Master of Science in

The Programme

Playing can be a form of communication, of learning, of social interaction, as well as entertainment. From video games to user experience design, from e-sports to gamification, our world is full of games and playfulness.

With an MSc in Games you will become the game creator of the future. Based on a solid foundation of creative, technical, social, and analytical competences, you will realize the playful experiences of tomorrow. By understanding the complex creative process of game production, and how interdisciplinary teams work together, you will be able to make a difference in any project that uses game technology or playful design.


The MSc in Games provides you with theoretical and practical knowledge on how computer games are made, how they create meaning, and how they socially impact us. You will work with some of the world’s leading games researchers, explore cutting edge technologies for their playful potential, and become an expert in how to realize creative projects in interdisciplinary teams. You will learn how to use design methods, analytical tools, critical thinking, and scientific research to drive innovation.

The programme has an international perspective and is taught in English. There will be used cases and examples from both Danish and international organisations.

Non-curricular events at the university can be held in Danish.

The Technology Track

Carolina tells about studying Games at ITU. 

The Design Track

Martin is a student on the Games Design Track. Hear what he likes about the programme here. 

Who studies Games?

As a student of Games, you want to be an innovator in the field of games and play. You are not afraid of getting your hands dirty when learning the applied skills of game design and programming. You bring curiosity in games as a cultural phenomenon and you are ready to have your view of what can be done with games and playfulness radically expanded. 

You have a university bachelor’s degree or a professional bachelor’s degree and are either already able to write code or will learn the competence of programming while studying in the programme. There is a great deal of group work on this programme, so you should be motivated to collaborate with other students, especially across disciplines.

Programme Structure

The foundation of the Games Programme is to provide a solid understanding of the design process of games, their technical basis, and their cultural impact. Through extensive project work, you will learn to collaborate in interdisciplinary teams as well as realize a number of prototypes of games and playful experiences. You can choose between two tracks in the programme:

  • The Technology Track
  • The Design Track


The IT University is in continuous dialogue and collaboration with the games industry, so the skills you learn in this education are highly applicable within and outside the games industry. While both tracks allow you to work in the development of games and playful experiences, the Technology Track provides additional skills needed to implement game-specific technology and requires a bachelor in computer science or equivalent. The Design Track on the other hand focusses on exploring playful design methods and requires no prior programming skills.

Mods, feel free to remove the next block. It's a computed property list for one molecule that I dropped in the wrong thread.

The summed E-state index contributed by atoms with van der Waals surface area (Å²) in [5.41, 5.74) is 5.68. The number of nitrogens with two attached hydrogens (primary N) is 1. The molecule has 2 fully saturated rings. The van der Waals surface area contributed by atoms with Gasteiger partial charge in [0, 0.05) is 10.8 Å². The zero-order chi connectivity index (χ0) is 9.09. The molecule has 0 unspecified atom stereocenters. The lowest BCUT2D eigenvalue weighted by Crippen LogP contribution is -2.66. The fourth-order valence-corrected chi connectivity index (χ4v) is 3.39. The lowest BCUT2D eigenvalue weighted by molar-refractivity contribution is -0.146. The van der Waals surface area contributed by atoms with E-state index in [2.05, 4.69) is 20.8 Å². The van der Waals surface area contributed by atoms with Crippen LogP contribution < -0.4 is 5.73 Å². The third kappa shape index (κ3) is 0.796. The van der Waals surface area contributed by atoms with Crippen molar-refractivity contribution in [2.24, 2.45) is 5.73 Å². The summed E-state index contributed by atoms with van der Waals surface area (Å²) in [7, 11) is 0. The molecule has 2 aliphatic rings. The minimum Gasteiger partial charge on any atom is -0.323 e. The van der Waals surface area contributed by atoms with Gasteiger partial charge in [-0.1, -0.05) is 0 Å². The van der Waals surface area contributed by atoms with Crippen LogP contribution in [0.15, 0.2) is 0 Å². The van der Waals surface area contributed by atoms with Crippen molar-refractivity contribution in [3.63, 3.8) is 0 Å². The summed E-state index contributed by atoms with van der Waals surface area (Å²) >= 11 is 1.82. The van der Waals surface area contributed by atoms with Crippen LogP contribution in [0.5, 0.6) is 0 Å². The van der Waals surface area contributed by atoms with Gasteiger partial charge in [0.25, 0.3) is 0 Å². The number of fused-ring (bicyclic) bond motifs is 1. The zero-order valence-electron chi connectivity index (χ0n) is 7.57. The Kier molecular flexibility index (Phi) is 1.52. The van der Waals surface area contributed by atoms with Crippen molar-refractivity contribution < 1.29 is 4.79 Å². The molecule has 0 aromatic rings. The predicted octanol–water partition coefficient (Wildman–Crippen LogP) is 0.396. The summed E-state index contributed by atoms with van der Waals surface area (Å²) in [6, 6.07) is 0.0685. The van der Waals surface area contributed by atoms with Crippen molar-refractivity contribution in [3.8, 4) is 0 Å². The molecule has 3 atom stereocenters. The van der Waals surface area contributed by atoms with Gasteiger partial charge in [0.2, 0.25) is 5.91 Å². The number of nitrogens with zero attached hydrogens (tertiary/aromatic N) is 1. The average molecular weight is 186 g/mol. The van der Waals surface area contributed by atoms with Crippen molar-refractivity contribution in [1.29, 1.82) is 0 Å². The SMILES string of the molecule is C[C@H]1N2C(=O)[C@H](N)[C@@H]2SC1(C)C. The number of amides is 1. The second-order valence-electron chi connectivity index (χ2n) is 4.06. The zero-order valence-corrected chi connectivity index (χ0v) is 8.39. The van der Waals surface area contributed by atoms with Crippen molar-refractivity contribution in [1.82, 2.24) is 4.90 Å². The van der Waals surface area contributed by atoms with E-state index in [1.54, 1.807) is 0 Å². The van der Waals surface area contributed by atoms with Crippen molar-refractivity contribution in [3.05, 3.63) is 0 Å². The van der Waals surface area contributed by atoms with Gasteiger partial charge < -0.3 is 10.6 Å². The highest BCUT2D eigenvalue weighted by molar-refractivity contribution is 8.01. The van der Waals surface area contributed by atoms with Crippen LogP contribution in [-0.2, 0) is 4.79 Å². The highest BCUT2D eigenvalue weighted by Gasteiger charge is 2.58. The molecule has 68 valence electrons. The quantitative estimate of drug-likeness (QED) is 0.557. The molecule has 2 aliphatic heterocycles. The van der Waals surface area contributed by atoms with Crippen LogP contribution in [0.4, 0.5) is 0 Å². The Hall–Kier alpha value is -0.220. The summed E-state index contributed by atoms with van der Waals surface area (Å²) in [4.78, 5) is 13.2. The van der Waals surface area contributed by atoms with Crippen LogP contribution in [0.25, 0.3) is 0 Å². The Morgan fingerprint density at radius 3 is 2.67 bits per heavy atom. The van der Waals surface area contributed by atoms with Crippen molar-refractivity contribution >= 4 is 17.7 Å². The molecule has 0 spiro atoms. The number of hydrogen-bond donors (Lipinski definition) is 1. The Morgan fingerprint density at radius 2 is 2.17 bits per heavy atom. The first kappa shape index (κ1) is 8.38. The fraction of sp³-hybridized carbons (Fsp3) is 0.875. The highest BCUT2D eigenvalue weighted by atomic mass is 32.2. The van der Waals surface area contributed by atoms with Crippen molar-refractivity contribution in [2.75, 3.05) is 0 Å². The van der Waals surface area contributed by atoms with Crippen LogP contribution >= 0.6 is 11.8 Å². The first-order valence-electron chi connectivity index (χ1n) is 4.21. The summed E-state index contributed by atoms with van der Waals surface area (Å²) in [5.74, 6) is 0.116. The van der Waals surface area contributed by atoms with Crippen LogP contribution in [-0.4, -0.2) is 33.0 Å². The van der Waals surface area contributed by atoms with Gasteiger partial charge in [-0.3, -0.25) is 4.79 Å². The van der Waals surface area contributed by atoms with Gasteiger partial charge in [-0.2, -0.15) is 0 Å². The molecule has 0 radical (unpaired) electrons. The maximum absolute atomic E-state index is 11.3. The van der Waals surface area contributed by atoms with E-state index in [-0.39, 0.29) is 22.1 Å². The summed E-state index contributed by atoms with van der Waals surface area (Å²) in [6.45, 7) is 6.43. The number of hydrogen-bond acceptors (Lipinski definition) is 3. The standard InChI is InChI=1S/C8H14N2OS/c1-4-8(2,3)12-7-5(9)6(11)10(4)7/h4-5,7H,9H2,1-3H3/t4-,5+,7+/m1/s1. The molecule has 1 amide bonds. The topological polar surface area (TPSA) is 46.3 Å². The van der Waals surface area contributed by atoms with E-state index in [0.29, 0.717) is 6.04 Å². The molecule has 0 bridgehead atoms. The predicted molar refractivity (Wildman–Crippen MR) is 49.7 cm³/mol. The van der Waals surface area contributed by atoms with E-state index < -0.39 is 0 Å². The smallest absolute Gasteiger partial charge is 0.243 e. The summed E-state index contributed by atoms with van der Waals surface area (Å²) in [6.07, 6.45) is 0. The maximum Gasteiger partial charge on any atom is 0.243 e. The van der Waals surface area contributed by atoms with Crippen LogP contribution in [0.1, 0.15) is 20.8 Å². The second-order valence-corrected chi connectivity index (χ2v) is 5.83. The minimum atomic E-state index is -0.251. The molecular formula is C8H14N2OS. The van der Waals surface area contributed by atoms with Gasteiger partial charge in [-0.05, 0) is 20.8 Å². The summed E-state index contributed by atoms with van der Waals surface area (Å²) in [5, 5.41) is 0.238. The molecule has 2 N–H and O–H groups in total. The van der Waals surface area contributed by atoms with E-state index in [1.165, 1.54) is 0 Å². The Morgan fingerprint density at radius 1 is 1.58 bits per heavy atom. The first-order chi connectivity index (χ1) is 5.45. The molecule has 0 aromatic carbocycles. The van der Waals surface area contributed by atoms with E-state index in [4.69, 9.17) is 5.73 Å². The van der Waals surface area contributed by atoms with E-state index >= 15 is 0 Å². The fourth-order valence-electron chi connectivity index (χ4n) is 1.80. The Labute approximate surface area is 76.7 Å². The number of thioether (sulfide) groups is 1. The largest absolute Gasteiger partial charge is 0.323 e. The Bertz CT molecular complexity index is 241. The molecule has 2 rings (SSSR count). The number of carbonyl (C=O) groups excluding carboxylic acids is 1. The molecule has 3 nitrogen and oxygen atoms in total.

See the curriculum for MSc in Games.

Course of study for MSc in Games
1st semester Games & Culture
7,5 ECTS
Game Programming *
7.5 ECTS
Making Games
Programming for Designers **
7.5 ECTS
2nd semester Data-Driven Design and Development
7,5 ECTS
7,5 ECTS
7,5 ECTS
Data Mining
7,5 ECTS
Psychology of Play and Games**
7,5 ECTS
3rd semester

Cross-disciplinary team work

Graphics Programming *
7,5 ECTS
Specialisation (including Thesis Prep)
Modern Artificial Intelligence *
Advanced Game Studies **
7,5 ECTS
Specialisation (including Thesis Prep)
Play Lab **
4th semester Thesis
(30 ECTS)

* The Technology Track 
** The Design Track

Mandatory courses

The mandatory content is distributed on the following courses:

  • Game Prototyping: A course focusing on applied design research in computer game design, as well as design and development of prototypes.
  • Games & Culture: A course conveying the necessary tools for analysing games from a comprehensive variety of angles, ranging from classic play theories and semiotics to transmedia.
  • Data-Driven Production: This course teaches an analytical toolset for evaluating design decisions and techniques for developing analytical tools to support this.
  • Game Programming/Programming for Designers: These courses teach programming techniques for computer games on different levels.
  • Game Project: In these courses, you learn the basics of game production as a design and software development practice by making and testing a game in a multidisciplinary group.

On your second semester, you will begin your specialisation.


Electives and Master's Thesis

The electives and the master’s thesis offer an opportunity to shape your own profile. You can choose between a number of courses offered at the IT University at master level for electives, or even take electives at a different Danish or international university. The master’s thesis can be done in groups or individually.

The course list offers descriptions of all courses offered at the IT University.